Friday, March 05, 2010


I stepped across the cobbled concourse, and felt a chill in my bones as I passed the threshold beneath a grey granite arch and heard the clang of steel gates closing behind me.

I was in prison. Condemned to give a series of talks to the inmates of French penitentiaries on the subject of writing. And now, here I was, a writer of crime books face to face with real criminals.

It had all begun eight months earlier. I had been in southern California, in the midst of a book tour of the US to promote one of my China Thrillers. I received an email from my French publisher (I live in France), to say that I had been nominated for an unusual award at the Cognac festival of “polars”, which is the French word for mysteries.

But acceptance of the nomination went with certain obligations - I had to visit a number of French penitentiaries to talk to the prisoners about books and writing. Why? Because this particular award - the Prix Intramuros (literally, the prize between the walls) - was going to be decided by panels of prisoners.

A long list had been reduced to a short list of seven, and these were the books sent out to the prisons. The inmates would read and cast their votes. My book was “Snakehead”, the fourth in my six-book China series, and I was the only non-French writer to have been nominated.

So eight months later I was being ferried from a base in Cognac to prisons in the north-west of France. My first group of prisoners were all men, on remand awaiting trial, mostly young. I had declined to wear my kilt (which, as a good Scot, I often do for promotional purposes). For, after all, what man in his right mind would wear a skirt into an all-male prison?

To my surprise, they were interested, articulate, full of questions about writing, plot, character, research. And once I had tuned into the French prison slang which was somewhat different from the Parisian French I had been taught at school, I enjoyed a lively debate.

Another group, in a different wing of the same prison, was all female. They each stood outside their cell doors as I was led along the corridor, and one by one they fell in step behind me. In a recreation room at the end of the corridor we all sat around a table and they stared at me with dead eyes, listening in sullen silence as I talked. These were poor souls. Drug addicts and alcoholics, prostitutes and petty thieves. Wasted lives. I felt as if I were talking to a brick wall, until I happened to mention some of the awful things I’d been forced to eat during my research trips to China - deep fried whole scorpions, ants, sea slugs. And suddenly they became animated and the discussion came to life.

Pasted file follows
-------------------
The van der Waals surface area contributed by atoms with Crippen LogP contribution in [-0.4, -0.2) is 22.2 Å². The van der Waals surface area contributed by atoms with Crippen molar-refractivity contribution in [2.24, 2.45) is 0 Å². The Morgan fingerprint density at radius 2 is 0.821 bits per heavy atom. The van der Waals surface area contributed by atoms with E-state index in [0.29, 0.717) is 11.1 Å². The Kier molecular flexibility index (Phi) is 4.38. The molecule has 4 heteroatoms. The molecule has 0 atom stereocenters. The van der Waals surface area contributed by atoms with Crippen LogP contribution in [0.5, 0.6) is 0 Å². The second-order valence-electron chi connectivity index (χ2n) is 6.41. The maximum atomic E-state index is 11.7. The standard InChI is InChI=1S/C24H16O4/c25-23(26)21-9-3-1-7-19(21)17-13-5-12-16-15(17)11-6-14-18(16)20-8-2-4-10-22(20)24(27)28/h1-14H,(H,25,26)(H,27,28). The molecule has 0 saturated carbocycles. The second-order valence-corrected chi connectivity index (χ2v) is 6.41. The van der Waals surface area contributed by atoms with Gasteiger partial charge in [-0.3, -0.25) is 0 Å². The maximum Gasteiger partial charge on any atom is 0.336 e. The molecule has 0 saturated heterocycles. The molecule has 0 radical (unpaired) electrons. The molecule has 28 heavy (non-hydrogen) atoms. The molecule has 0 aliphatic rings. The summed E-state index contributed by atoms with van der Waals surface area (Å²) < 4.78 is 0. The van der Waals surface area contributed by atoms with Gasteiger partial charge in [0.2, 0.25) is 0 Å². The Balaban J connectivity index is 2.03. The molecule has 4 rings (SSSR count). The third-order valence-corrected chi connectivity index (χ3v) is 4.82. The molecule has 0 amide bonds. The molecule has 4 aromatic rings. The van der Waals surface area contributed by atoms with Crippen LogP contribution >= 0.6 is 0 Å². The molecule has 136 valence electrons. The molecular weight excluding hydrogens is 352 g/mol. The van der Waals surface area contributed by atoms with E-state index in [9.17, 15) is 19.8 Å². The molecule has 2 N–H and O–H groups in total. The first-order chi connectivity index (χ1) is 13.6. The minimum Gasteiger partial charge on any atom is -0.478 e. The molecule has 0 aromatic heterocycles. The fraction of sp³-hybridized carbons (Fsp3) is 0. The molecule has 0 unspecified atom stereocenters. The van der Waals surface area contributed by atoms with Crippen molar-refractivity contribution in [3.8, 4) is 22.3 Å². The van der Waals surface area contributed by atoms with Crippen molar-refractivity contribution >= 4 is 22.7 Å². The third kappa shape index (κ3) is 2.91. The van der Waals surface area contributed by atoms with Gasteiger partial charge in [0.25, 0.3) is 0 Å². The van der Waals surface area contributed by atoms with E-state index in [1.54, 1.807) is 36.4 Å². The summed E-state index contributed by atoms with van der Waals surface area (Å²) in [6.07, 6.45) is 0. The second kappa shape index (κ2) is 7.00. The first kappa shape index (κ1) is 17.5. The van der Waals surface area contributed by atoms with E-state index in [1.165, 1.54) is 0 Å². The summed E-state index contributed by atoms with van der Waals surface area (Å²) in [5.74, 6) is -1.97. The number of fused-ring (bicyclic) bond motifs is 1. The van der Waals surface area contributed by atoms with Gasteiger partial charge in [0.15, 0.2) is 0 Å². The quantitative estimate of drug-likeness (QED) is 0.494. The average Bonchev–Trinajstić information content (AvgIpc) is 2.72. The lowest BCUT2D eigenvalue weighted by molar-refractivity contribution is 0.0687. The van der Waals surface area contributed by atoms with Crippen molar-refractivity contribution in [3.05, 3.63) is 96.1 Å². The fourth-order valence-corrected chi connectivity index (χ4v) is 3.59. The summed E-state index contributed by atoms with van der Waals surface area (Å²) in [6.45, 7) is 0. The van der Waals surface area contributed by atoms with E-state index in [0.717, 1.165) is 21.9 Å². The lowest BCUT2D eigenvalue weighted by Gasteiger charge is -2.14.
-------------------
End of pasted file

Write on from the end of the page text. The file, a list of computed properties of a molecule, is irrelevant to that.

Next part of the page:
Then my departure. They filed out ahead of me. Standing once more outside their cells, to be locked in again after I had passed. This time, when the metal gates of this cold, 19th century place of incarceration clanged behind me, I was out. A free man, breathing fresh, clean air. And thanking God that fate had not led me to be locked up like the lost creatures I had left behind.

I went on to other prisons, spoke to other prisoners, and met a group of older men who had created their own prison library, and who talked with great enthusiasm and intelligence about the books they had read - what else is there to do during all those long, lonely hours?

I got back to Cognac in time for that evening’s award ceremony in the vaulted cellars of the mediaeval Château Otard, where that most famous of French kings, François Premier, had been born. To my astonishment, when the prizes were announced, I had won. This crime writer had been awarded the prize by the criminals he wrote about. Quite a plaudit, I thought. But then pride was tempered by a more sobering reflection.

When we write, perhaps there is a tendency to think of our readers in the abstract. But here, I had been confronted by readers I had never imagined. People for whom my words and thoughts, and plots, had provided an escape from lost lives lived behind bars. And that felt like quite a weight of responsibility.

One thing is for sure. I no longer think of readers in the abstract.

A footnote: I am delighted and honoured to be joining the very distinguished Type M for Murder team. During the coming weeks and months I will write about my life as a writer here in France, where writers and writing are revered and respected. I will describe the ways in which publishing and promotion differ from the English-speaking world. From the end of this month, I begin a two-month book tour of the States, so I will relay the experiences of a writer on the road direct to your screens. And when the moment comes, I will tell you, too, about the book which was rejected by every major publisher in the UK, only to be snapped up all across Europe and published first in French to the best reviews of my career.


Rick Blechta said...


Welcome aboard. It's great to have you here. Also, an excellent first blog topic.

Donis Casey said...

Fascinating. I am inspired to donate books to prison libraries. And to learn French well enough to write in that language,

carlbrookins said...

Well Peter, nobody ever said you didn't know how to use the language. It is interesting how intense prison experiences can be. I always worried whether they'd remember I was there to teach and let me out at the end of the day. Noisy. That's one recollection. Other descriptors that come to mind are focused, intense, restless, intimidating. Glad they let you out!